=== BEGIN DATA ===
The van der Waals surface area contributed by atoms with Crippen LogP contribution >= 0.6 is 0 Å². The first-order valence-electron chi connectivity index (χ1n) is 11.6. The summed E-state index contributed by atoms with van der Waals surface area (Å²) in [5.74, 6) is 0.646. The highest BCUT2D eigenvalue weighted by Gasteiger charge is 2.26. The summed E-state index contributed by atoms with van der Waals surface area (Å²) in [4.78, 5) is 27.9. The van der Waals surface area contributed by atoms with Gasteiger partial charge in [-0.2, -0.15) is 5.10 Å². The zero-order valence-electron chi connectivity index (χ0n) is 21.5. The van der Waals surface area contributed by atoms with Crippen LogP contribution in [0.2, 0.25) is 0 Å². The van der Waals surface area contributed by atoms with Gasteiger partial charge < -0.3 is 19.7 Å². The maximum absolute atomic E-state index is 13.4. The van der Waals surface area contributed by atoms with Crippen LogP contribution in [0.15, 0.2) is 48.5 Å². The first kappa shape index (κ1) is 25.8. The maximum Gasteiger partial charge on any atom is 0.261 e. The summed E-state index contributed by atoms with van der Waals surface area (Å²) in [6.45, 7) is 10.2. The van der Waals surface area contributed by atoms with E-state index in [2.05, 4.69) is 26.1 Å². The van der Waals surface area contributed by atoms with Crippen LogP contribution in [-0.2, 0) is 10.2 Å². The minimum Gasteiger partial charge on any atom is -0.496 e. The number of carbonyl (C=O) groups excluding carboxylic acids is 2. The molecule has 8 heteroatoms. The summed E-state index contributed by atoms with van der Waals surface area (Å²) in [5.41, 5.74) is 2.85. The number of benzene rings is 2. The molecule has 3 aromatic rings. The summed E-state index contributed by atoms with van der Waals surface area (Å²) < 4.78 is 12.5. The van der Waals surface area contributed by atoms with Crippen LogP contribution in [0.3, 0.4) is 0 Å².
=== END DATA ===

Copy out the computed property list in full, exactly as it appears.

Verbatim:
The van der Waals surface area contributed by atoms with Crippen LogP contribution >= 0.6 is 0 Å². The first-order valence-electron chi connectivity index (χ1n) is 11.6. The summed E-state index contributed by atoms with van der Waals surface area (Å²) in [5.74, 6) is 0.646. The highest BCUT2D eigenvalue weighted by Gasteiger charge is 2.26. The summed E-state index contributed by atoms with van der Waals surface area (Å²) in [4.78, 5) is 27.9. The van der Waals surface area contributed by atoms with Gasteiger partial charge in [-0.2, -0.15) is 5.10 Å². The zero-order valence-electron chi connectivity index (χ0n) is 21.5. The van der Waals surface area contributed by atoms with Crippen LogP contribution in [0.2, 0.25) is 0 Å². The van der Waals surface area contributed by atoms with Gasteiger partial charge < -0.3 is 19.7 Å². The maximum absolute atomic E-state index is 13.4. The van der Waals surface area contributed by atoms with Crippen LogP contribution in [0.15, 0.2) is 48.5 Å². The first kappa shape index (κ1) is 25.8. The maximum Gasteiger partial charge on any atom is 0.261 e. The summed E-state index contributed by atoms with van der Waals surface area (Å²) in [6.45, 7) is 10.2. The van der Waals surface area contributed by atoms with E-state index in [2.05, 4.69) is 26.1 Å². The van der Waals surface area contributed by atoms with Crippen LogP contribution in [-0.2, 0) is 10.2 Å². The minimum Gasteiger partial charge on any atom is -0.496 e. The number of carbonyl (C=O) groups excluding carboxylic acids is 2. The molecule has 8 heteroatoms. The summed E-state index contributed by atoms with van der Waals surface area (Å²) in [5.41, 5.74) is 2.85. The number of benzene rings is 2. The molecule has 3 aromatic rings. The summed E-state index contributed by atoms with van der Waals surface area (Å²) < 4.78 is 12.5. The van der Waals surface area contributed by atoms with Crippen LogP contribution in [0.3, 0.4) is 0 Å².